The History of St. Andrews Parks & Recreation
Baseball was the main sport in Bay Counts's early days. Town teams were organized at Millville, Panama City, Lynn Haven, and St. Andrews. The teams were fierce rivals. St. Andrews, in fact, had two teams: one representing the town and another from West Bay. A stadium was constructed in 1911 between Frankfort Avenue and Fifteenth Street. Transportation between towns was by boat. The old ballpark property was purchased by T.T. Harrison in 1926, and turned into home lots. Today, this property contains a Scottish Rite Masonic Temple.
In 1907, a large casino was constructed by Col. Carl C. Gideon over the bayou near the present Shrimp Boat restaurant location. This was the scene of most civic meetings in St. Andrews. It became the entertainment center, too. Movies were shown weekly by C.H. Kelly, and later by William Atkinson. Other activities included rollerskating and dances, with much provided by the Phil West Trio. This popular band featured local musicians Gaynor Thompson, Earl Thompson, A.J. Reed, and Proctor Van Horn. The building was purchased by Whit Whitfield in 1926, and burned shortly afterward.
Oakland Terrace Park was created in St.
Andrews in the 1920's on thirty-six acres purchased by the city of Panama City. Over the years, park facilities have grown to include playground, tennis courts, ballfields, and civic center. The area today is a hub of civic activbity. The Men's Club meets in the civic center, and adjacent building house the Youth and Senior Citizen Services, the Junior Deputies, the Girls's Club, Oakland Terrace Elementary School, and the Senior Citizen Center.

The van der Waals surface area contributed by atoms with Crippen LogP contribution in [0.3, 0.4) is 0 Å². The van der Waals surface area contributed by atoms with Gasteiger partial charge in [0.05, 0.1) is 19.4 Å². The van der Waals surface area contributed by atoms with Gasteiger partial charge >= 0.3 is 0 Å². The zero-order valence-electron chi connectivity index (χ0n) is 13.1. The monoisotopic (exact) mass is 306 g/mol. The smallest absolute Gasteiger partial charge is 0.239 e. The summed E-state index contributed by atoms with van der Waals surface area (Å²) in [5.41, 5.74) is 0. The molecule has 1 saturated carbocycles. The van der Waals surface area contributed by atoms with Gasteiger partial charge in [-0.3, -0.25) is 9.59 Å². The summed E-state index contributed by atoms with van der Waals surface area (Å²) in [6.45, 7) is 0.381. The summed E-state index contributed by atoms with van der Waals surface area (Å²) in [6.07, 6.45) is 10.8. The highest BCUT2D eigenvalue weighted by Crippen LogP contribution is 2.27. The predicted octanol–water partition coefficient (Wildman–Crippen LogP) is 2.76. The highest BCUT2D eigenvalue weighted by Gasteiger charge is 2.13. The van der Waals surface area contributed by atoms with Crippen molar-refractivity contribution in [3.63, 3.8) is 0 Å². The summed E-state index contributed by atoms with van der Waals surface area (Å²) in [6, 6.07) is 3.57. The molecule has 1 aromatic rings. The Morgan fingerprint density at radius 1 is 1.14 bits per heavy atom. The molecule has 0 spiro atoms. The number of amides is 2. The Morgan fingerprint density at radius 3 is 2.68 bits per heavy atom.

Some other St. Andrews' parks include Hentz Park on 19th Street, donated by John Hentz, Carl Gray Park on the bay near Gulf Coast Community College, and Frank Nelson Park on 23rd Street near Allen's Seafood Restaurant. The most recent park to be established is Oaks By the Sea Park, adjacent to Ramada Inn. It includes a boardwalk along the marina.
The western section of early St. Andrews -- along present-day Highway 98 to Beck Avenue-was known as West End. It was separated from by a natural boundary, namely the inlet adjacent to the Shrimp Boat restaurant site. Early on, a boardwalk was constructed that connected the two sections with Old Town.
Transportation to and from the area, however, was mainly by boat. By 1900 there was already a wharf jutting into the bay at the foot of Michigan Avenue. It was build by G.E. Bracken, who also owned a grocery store at this site.